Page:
The final list was chosen more for joke potential than for actual IQ, but I wasn’t really happy that the list was 100 percent guys. It was worse than that: of the dozens of iconic smarty-pantses we had batted around as candidates, exactly zero were women. A few people on Twitter agreed. What’s going on here? Where are the fictional female geniuses?

It’s hard to write genius; invariably, the creator isn’t as smart as his or her creation, and has to fake it. So, instead of actually writing super-intelligence, writers use shorthand: they leverage a few tired archetypes. There’s the Mad Genius (Dr. Frankenstein, Hannibal Lecter), the Coolly Competent Computer (Sherlock Holmes, Spock), the Precocious Prodigy (Doogie Howser, Jimmy Neutron), the Absent-Minded Professor (Emmett Brown, Cuthbert Calculus) the Maladroit Nerd (Leonard and Sheldon, Urkel). And most of those archetypes, unfortunately, date back to an era when it was unthinkable that they would be anything but male.

And so I had a hard time coming up women candidates that wouldn’t seem like tokens. Lisa Simpson and Hermione Granger are very well-known (and welcome) variations on the tired “boy prodigy” trope…but can you really put them on a list with Sherlock Holmes and Mr. Spock? They’re kids. Lisa still plays with Malibu Stacy dolls. Same problem with Penny from Inspector Gadget–though I like the postmodern twist of the smart young thing who quietly solves the mystery herself while the vaunted male crimefighter bumbles.

This Entertainment Weekly list grappled with the same diversity problem, and took pains to include a handful of fictional geniuses of color and even a few with no Y-chromosome. But Temperance “Bones” Brennan and Gabriella from High School Musical (really?) also would have looked a little odd on a five-person list full of math savants and time travel inventors. The choice of Jane Craig, Holly Hunter’s hyper-competent Broadcast News producer, is a revelation. Not a household name, but at least a newer, less male-centric archetype: the Workaholic Who Wants It All. (Liz Lemon is a better-known example–iconic enough for the list for sure–but comedy writing and showrunning don’t quite have the world-saving gravitas of, you know, Tony Stark or whoever.)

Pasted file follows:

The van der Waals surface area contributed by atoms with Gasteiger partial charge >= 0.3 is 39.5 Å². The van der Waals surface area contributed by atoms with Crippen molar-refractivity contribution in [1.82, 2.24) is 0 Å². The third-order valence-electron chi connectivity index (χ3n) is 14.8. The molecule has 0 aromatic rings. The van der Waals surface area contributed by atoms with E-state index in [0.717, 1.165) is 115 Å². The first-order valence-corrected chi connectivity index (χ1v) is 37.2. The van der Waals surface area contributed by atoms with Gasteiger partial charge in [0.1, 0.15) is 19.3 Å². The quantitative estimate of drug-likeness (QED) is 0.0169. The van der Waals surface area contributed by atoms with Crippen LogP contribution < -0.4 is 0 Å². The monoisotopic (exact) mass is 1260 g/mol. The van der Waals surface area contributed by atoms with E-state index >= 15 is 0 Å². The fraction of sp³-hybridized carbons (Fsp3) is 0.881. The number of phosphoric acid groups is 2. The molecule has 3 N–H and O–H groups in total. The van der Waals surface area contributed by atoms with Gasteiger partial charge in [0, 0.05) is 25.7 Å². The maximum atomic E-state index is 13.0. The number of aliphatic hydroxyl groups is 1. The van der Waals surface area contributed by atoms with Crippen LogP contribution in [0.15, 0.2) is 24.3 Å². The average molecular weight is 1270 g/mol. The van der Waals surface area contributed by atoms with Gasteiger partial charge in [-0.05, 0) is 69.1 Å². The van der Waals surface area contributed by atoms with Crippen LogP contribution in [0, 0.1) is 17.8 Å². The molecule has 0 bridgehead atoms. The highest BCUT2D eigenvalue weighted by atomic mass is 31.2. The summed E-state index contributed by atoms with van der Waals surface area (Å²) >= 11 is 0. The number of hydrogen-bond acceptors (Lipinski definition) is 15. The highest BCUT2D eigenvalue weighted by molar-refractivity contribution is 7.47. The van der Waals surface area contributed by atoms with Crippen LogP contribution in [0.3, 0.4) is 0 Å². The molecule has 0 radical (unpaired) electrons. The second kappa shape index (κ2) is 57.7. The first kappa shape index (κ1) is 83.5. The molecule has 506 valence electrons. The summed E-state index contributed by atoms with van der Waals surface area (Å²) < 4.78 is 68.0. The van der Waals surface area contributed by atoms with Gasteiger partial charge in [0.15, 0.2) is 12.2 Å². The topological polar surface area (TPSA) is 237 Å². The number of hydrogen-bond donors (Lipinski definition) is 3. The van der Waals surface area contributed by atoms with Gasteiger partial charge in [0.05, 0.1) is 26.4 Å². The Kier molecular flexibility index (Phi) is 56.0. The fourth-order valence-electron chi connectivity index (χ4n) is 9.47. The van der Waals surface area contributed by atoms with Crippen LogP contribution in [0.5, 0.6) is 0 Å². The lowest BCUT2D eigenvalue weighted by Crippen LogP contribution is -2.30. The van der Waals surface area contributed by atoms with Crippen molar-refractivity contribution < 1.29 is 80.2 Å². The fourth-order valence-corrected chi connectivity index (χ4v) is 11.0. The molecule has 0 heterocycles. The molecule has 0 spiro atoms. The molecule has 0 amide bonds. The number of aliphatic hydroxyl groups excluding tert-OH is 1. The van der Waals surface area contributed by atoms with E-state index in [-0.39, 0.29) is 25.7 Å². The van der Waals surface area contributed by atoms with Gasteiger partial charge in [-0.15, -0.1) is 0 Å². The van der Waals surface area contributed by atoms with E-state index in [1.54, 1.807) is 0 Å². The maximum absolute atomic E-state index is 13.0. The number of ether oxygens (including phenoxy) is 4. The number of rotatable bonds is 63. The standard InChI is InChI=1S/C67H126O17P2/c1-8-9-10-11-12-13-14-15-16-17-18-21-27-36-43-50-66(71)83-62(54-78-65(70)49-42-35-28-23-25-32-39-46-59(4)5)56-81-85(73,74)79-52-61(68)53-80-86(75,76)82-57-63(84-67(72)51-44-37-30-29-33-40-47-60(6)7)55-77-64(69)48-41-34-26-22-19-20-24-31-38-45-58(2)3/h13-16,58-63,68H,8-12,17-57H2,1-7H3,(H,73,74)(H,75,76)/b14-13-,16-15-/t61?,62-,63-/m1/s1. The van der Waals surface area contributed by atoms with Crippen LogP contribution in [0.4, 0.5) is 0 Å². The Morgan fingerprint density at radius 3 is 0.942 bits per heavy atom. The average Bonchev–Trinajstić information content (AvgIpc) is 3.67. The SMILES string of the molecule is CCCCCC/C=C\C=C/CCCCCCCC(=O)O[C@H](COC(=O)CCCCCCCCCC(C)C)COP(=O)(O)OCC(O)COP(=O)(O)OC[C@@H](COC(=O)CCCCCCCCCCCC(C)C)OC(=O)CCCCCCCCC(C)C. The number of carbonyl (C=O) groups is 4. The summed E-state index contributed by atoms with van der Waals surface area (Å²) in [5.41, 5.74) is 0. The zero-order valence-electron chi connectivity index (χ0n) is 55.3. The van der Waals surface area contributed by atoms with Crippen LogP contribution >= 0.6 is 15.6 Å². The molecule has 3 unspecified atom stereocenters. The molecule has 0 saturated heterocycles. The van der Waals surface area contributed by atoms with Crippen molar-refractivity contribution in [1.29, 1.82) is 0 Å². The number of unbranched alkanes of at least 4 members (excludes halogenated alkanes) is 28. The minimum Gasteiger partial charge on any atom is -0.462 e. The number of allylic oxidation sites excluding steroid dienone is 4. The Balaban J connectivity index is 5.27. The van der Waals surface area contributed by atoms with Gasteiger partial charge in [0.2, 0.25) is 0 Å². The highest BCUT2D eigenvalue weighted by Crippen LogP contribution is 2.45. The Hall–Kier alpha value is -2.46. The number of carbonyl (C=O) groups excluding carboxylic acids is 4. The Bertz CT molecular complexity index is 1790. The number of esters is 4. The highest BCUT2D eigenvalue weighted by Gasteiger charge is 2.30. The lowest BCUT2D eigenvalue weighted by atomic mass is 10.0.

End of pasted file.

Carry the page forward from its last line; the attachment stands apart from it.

You’d think there’d be more juicy nerd parts for women nowadays, but the only A-list name I could come up with was Chloe from 24. Even in the detective arena–a genre kept alive by women!–none of the all-time greats are women. The few that are big brand names–Miss Marple, Jessica Fletcher–always get their man, but not in the show-offy, mental-gymnastics manner of a Holmes or a Poirot.

With one exception! In hindsight, I can think of one woman who’s perfect for the list, and I wish I’d included her: Lisbeth Salander from the Dragon Tattoo books and movies. She’s a top-shelf brain in all regards: photographic memory, world-famous computer hacking skillz, crime-solving chops. She’s an indomitably tough survivor who overcomes impossible odds over and over. She’s essentially a super-hero and she should have made the top five, because she could kick Will Hunting or MacGyver’s ass any day of the week.

We regret the error.

Posted by Ken at 11:20 am     

February 24, 2014

arthurchu

Polarizing Jeopardy! champ Arthur Chu returns to the show tonight after being sidelined for three weeks due to tournaments. A couple weeks ago, Slate asked me to write about the ginned-up “controversy” over Arthur’s play, and so I reached out to the man himself to get his thoughts. The article I was supposed to write turned into an appreciation of the Daily Double (mostly because I’d already seen every conceivable take on Arthur Chu online) but Arthur said he wouldn’t mind if I ran our interview here on my blog. It’s been lightly edited for coherence–mostly mine. Arthur has given exactly one billion e-interviews over the past three weeks and is now a master of the form.

So have you been watching your games? Anything you’d do differently now having seen them? I definitely have some goofy mannerisms I’d take back…

I have–in fact, I think all this hoopla started because of my impulsive decision to “live-tweet” all my games as I watched them from home. This was mainly because I wanted to have a really big watch-party with all my friends but lots of them ended up not being able to come because the Tuesday on which my first game ran was also a day with severe weather warnings all through Cleveland (not uncommon in these parts).

So I started live-tweeting my reactions to the first episode on Tuesday, and I guess this isn’t that common a thing for people to do because all of a sudden I started getting followers and mentions and people saying “The middle guy is live-tweeting!” And that’s when I started seeing the negative tweets–which my wife oh-so-helpfully and supportively retweeted, thus goading me into responding to them and getting this whole ball rolling.